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How to use it:
Do your research on the issue that you are studying. This could include all of the necessary facts, as well as some suggestions on the way that other people have done the same work in the past.

An example:
You are studying online computer games. Find out the titles of ten different games, and list five key characteristics of each game. Then ask several people for their opinion of each of the games, and graph all of this information.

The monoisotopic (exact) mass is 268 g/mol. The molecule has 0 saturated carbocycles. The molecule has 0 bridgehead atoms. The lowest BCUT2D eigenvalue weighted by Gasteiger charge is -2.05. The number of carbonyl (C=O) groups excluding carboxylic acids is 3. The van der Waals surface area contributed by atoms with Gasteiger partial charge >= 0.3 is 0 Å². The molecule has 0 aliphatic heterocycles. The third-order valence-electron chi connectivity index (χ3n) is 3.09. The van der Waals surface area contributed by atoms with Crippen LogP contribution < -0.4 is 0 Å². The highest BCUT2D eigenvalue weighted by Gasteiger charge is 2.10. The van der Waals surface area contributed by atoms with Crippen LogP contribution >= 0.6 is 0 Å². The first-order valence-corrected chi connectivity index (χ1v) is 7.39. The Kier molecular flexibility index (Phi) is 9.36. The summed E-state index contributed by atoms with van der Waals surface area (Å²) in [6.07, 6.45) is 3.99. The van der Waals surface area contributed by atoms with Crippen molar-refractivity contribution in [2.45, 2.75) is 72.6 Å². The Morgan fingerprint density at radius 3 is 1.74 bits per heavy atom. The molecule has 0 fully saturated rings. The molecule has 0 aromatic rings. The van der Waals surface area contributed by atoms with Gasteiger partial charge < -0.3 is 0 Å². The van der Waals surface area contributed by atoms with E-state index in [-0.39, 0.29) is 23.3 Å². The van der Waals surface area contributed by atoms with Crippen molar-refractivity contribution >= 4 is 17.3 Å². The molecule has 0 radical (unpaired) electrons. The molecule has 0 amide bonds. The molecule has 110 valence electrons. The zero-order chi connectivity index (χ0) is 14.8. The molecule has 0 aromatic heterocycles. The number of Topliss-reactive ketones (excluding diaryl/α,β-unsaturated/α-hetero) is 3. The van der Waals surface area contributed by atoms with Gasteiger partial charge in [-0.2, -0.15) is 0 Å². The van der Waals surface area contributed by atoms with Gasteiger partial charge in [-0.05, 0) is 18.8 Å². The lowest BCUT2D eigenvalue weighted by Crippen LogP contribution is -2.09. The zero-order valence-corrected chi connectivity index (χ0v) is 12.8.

Why it’s important to use it:
Making lists of information is a great basis for taking your thinking further. Coming up with new ideas is fine, but you firstly need to find out as much as you can about the issue.

Some variations:
Develop some different lists eg

  • Most to least interesting (eg TV programs)
  • A to Z (eg different emotions or moods starting with every letter)
  • Biggest to smallest (eg the 20 biggest cities in the world)
  • Most to least expensive (eg fun activities)
  • Highest to lowest (eg mortality rates in different countries)
  • Longest to shortest (eg time taken for various tasks)
  • Smallest to largest (eg time it takes to plan different activities)